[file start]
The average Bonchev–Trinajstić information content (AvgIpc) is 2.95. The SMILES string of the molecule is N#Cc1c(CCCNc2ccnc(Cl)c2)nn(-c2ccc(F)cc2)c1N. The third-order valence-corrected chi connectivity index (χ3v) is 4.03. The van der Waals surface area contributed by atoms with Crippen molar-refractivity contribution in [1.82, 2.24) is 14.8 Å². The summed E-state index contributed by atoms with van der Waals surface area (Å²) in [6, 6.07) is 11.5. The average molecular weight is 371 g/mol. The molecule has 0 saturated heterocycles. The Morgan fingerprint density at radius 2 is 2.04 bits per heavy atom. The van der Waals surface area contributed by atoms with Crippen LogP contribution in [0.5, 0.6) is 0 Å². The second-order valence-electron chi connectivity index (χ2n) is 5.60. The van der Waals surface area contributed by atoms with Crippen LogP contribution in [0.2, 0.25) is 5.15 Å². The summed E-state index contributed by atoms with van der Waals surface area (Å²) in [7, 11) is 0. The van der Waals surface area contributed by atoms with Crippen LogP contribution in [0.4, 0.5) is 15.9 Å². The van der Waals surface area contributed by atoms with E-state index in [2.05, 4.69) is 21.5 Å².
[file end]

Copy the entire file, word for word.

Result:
The average Bonchev–Trinajstić information content (AvgIpc) is 2.95. The SMILES string of the molecule is N#Cc1c(CCCNc2ccnc(Cl)c2)nn(-c2ccc(F)cc2)c1N. The third-order valence-corrected chi connectivity index (χ3v) is 4.03. The van der Waals surface area contributed by atoms with Crippen molar-refractivity contribution in [1.82, 2.24) is 14.8 Å². The summed E-state index contributed by atoms with van der Waals surface area (Å²) in [6, 6.07) is 11.5. The average molecular weight is 371 g/mol. The molecule has 0 saturated heterocycles. The Morgan fingerprint density at radius 2 is 2.04 bits per heavy atom. The van der Waals surface area contributed by atoms with Crippen LogP contribution in [0.5, 0.6) is 0 Å². The second-order valence-electron chi connectivity index (χ2n) is 5.60. The van der Waals surface area contributed by atoms with Crippen LogP contribution in [0.2, 0.25) is 5.15 Å². The summed E-state index contributed by atoms with van der Waals surface area (Å²) in [7, 11) is 0. The van der Waals surface area contributed by atoms with Crippen LogP contribution in [0.4, 0.5) is 15.9 Å². The van der Waals surface area contributed by atoms with E-state index in [2.05, 4.69) is 21.5 Å².